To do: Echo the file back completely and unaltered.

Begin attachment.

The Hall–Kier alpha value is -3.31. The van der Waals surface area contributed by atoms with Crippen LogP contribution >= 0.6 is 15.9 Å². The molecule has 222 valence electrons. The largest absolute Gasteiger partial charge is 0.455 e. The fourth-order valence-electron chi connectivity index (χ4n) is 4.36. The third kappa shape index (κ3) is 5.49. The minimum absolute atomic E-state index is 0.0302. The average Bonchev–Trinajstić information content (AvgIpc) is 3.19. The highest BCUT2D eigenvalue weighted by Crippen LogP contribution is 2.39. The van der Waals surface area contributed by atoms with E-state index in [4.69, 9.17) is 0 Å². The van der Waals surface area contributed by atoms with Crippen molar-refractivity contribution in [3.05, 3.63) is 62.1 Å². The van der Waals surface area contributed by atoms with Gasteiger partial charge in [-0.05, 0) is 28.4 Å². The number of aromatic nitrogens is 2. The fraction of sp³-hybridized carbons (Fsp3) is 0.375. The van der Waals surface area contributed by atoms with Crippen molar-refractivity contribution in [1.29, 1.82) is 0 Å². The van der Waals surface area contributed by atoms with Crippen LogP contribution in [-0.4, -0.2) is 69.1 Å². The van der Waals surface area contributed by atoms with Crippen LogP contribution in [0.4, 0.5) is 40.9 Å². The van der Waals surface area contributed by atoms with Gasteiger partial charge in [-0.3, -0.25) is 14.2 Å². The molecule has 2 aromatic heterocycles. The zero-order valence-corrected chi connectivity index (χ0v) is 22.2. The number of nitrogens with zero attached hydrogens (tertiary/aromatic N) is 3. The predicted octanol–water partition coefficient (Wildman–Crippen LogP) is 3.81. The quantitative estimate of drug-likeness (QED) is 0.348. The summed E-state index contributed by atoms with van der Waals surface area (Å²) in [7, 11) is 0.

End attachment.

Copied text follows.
The Hall–Kier alpha value is -3.31. The van der Waals surface area contributed by atoms with Crippen LogP contribution >= 0.6 is 15.9 Å². The molecule has 222 valence electrons. The largest absolute Gasteiger partial charge is 0.455 e. The fourth-order valence-electron chi connectivity index (χ4n) is 4.36. The third kappa shape index (κ3) is 5.49. The minimum absolute atomic E-state index is 0.0302. The average Bonchev–Trinajstić information content (AvgIpc) is 3.19. The highest BCUT2D eigenvalue weighted by Crippen LogP contribution is 2.39. The van der Waals surface area contributed by atoms with E-state index in [4.69, 9.17) is 0 Å². The van der Waals surface area contributed by atoms with Crippen molar-refractivity contribution in [3.05, 3.63) is 62.1 Å². The van der Waals surface area contributed by atoms with Gasteiger partial charge in [-0.05, 0) is 28.4 Å². The number of aromatic nitrogens is 2. The fraction of sp³-hybridized carbons (Fsp3) is 0.375. The van der Waals surface area contributed by atoms with Crippen molar-refractivity contribution in [1.29, 1.82) is 0 Å². The van der Waals surface area contributed by atoms with Crippen LogP contribution in [-0.4, -0.2) is 69.1 Å². The van der Waals surface area contributed by atoms with Crippen LogP contribution in [0.4, 0.5) is 40.9 Å². The van der Waals surface area contributed by atoms with Gasteiger partial charge in [-0.3, -0.25) is 14.2 Å². The molecule has 2 aromatic heterocycles. The zero-order valence-corrected chi connectivity index (χ0v) is 22.2. The number of nitrogens with zero attached hydrogens (tertiary/aromatic N) is 3. The predicted octanol–water partition coefficient (Wildman–Crippen LogP) is 3.81. The quantitative estimate of drug-likeness (QED) is 0.348. The summed E-state index contributed by atoms with van der Waals surface area (Å²) in [7, 11) is 0.